The Maui Interscholastic League is the latest of the state’s five high school leagues to cancel sports.
The MIL announced on Wednesday that it has cancelled all fall and winter sports, including football and competitive cheer. Those two sports were slated to begin in the spring after being postponed. Air riflery, basketball, bowling, competitive cheer, cross country, paddling, soccer, swimming and diving, and wrestling — all done for the 2020-21 pandemic year.
“I think it’s because of all the challenges. It’s just reality. It’s hard. Any time you talk about public safety, you have to take everything into consideration,” Lahainaluna co-head football coach Dean Rickard said.
Rickard also a deputy chief with the Maui Police Department and has been part of the response to COVID-19 cases in Maui County.
“Hell yeah, it’s disappointing, but the numbers keep climbing here on Maui, on Oahu, on the Big Island. Ever since they postponed the season, they’ve been reevaluating, and the schools not going back to face-to-face learning, and in-school learning was postponed to February, you see the writing on the wall. I told the kids to expect that,” he said.
Whether it is litigation, budget cuts or testing, every element that could be part of a high school sports season is up for discussion online. However, there has been no discussion about the key points publicly by the DOE, DOH or the state’s leagues.
MIL President Jamie Yap declined to comment for this story.
“We have families protesting, led by students actually, on Kaahumanu Ave. I think the whole West Coast didn’t participate, but with the proper protocols, there’s another 38 states that did (play sports),” Rickard said. “The National Federation of High Schools came out with protocols to implement. So it’s well thought out. They had their football seasons and they did it successfully. So it becomes a matter of politics and financing, and that’s above our authority.”
Another highly successful program, the Lahainaluna girls basketball dynasty, is led by Todd Rickard — brother of Dean Rickard.
“It’s not shocking. It’s just something that everybody expected,” Todd Rickard said. “There’s no real solution to it. There’s a lot of frustration in the communities around the state,” he said.
Todd Rickard began coaching at Lahainaluna in 1995.
“Who are we to say that the people on top should just let us play? We would appreciate it if they would try and if it works out, great, and we made it through the season, maybe we found a solution that other leagues could follow. But nobody tried, so it’s the same old monkey see, monkey do,” he said.
King Kekaulike girls basketball coach Cy Peters wasn’t surprised by the MIL’s decision, either.
“I kind of felt like it was coming actually, because nothing was said. We were told there were tentative plans in November. I prepared my kids for it, but of course nothing happened. I feel for my seniors. I feel for them,” he said.
Covering three islands, the MIL held an “emergency” meeting on Wednesday, which was a simple formality after athletic directors had met on Tuesday. They followed the same path started by the Oahu Interscholastic Association and Big Island Interscholastic Federation. The OIA cancelled fall and winter sports over the weekend. The BIIF followed suit with its athletic directors meeting on Tuesday and is expected to formalize the cancellations at its principals meeting on Wednesday.
“It’s not my judgment to say if what they decided was right or wrong. I’m not going to assume liability for the (COVID-19) situation,” Todd Rickard said. “If something went wrong, you could cancel it, but I don’t think anybody’s willing to try. Did they really try to do something about it? If they did, everybody would be a little bit satisfied that they tried to make it happen. A lot of it comes down to not even getting the opportunity to get on the field, get on the court.”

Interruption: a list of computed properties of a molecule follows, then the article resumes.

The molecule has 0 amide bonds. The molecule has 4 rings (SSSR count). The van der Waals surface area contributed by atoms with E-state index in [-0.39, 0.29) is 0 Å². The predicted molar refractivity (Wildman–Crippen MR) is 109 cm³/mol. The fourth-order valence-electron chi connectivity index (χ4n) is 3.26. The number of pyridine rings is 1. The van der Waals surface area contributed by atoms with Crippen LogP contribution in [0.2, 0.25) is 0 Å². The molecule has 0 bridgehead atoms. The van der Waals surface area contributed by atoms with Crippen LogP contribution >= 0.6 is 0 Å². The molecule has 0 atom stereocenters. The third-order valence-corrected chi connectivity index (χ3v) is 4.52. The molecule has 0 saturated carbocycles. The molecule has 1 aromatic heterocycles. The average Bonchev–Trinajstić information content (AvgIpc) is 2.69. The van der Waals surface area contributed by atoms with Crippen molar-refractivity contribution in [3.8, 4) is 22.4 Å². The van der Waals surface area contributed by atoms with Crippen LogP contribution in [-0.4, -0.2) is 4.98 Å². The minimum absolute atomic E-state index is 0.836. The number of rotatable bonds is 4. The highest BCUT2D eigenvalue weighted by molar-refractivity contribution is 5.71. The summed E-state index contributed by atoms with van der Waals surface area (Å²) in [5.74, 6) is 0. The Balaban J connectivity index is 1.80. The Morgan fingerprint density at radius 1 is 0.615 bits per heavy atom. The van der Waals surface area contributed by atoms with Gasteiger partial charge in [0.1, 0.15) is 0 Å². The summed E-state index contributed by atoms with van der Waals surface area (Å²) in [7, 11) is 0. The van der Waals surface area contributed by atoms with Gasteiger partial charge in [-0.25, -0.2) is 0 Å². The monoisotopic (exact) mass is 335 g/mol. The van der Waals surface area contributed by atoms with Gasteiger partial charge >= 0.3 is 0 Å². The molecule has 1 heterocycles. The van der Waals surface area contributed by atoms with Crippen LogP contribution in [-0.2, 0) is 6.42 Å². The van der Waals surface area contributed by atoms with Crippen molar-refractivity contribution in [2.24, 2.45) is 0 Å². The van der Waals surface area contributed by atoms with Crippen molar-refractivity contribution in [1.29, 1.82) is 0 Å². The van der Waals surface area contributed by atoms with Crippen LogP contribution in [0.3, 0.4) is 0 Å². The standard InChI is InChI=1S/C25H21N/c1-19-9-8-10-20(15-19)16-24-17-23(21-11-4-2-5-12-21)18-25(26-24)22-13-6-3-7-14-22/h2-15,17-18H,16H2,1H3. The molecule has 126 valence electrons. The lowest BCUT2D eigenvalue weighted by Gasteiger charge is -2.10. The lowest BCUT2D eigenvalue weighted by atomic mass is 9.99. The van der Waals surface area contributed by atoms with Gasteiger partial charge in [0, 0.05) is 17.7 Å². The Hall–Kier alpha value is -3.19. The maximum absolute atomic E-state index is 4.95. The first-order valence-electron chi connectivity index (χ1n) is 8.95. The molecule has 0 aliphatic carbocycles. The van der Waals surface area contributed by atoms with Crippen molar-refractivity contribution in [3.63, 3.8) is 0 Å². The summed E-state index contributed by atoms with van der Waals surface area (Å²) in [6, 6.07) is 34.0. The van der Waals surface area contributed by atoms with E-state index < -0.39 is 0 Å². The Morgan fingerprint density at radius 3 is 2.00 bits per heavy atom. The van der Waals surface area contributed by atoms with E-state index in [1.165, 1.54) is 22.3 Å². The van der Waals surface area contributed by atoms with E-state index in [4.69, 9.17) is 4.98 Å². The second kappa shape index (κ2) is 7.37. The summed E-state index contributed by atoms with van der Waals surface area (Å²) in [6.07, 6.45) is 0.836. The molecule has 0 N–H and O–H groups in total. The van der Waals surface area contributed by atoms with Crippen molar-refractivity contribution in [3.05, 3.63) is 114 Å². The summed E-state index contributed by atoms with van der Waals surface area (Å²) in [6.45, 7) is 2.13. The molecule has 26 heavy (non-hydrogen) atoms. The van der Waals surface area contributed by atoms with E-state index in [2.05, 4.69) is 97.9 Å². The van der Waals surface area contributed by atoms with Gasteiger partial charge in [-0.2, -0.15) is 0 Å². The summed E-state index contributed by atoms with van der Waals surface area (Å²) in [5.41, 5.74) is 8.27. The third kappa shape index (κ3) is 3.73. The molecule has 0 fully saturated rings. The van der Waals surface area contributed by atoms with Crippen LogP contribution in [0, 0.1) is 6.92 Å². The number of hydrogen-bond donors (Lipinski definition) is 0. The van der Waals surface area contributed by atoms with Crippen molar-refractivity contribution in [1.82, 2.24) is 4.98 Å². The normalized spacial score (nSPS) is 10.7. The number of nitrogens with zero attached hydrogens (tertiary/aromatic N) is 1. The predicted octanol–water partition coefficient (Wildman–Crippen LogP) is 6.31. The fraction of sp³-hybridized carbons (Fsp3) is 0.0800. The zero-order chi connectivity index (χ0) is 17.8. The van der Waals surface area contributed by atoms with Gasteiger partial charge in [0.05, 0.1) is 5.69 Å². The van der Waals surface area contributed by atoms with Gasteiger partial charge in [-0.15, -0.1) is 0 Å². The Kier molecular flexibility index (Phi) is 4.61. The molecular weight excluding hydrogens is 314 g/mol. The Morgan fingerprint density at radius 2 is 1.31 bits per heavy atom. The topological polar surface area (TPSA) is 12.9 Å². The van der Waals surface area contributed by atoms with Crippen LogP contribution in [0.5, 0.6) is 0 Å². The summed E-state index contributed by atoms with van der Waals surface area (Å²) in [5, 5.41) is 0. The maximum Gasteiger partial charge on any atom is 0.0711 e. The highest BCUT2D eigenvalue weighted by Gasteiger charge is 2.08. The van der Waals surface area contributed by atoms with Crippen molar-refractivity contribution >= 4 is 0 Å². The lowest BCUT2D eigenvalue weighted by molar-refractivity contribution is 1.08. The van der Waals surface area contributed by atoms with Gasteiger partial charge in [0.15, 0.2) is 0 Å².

The hoops coach hoped for something progressive.
“I was kind of hoping that our league would step forward while every other league shut down. Be different, be the pilot project, per se. At least the MIL tried it out,” he said. “But now they’re kicking the can further down the road. The focus should’ve been getting kids into schools before bringing (visitors) back to our islands. That’s the part that is so contradicting. Nobody knows what to believe or what not to believe anymore. Nobody believes they really tried.”
The key issues — testing, budget cuts and litigation — have not been discussed by the leagues and DOE publicly.
“What can you really do? Our supposed shot callers didn’t come up with a solution. Those of us on the bottom have to just live with it,” he said. “Nobody wanted to take the responsibility in March, and now nobody wants to in January, and now, seriously, this could last for another year.”
Todd Rickard also has a son who is a senior football and basketball player at Lahainaluna.
“We thought about sending him off (to the mainland) to play, but Polynesian kids, they like to stay home with their families and represent their communities,” he said.
For club sports in Hawaii and especially in California, there is recent growth and activity.
“Are we going to wait until this is 100-percent clear? It’s frustrating, but it’s expected. But it’s not a surprise,” Rickard said. “Club tournaments and leagues, are they willing to take that risk? Liability is the reason why this thing will never go until this pandemic is over with. Nobody’s willing to dig into their pockets and fork up money. The safest thing to do for the higher-ups is to not deal with it, but the kids get penalized for it. Damned if you do, damned if you don’t.”
Now, coaches and student-athletes are wondering out loud if it may be years, not months, before high school sports is approved in Hawaii.
“I’m starting to see it that way,” Peters said. “If there’s no progress and it doesn’t get better.”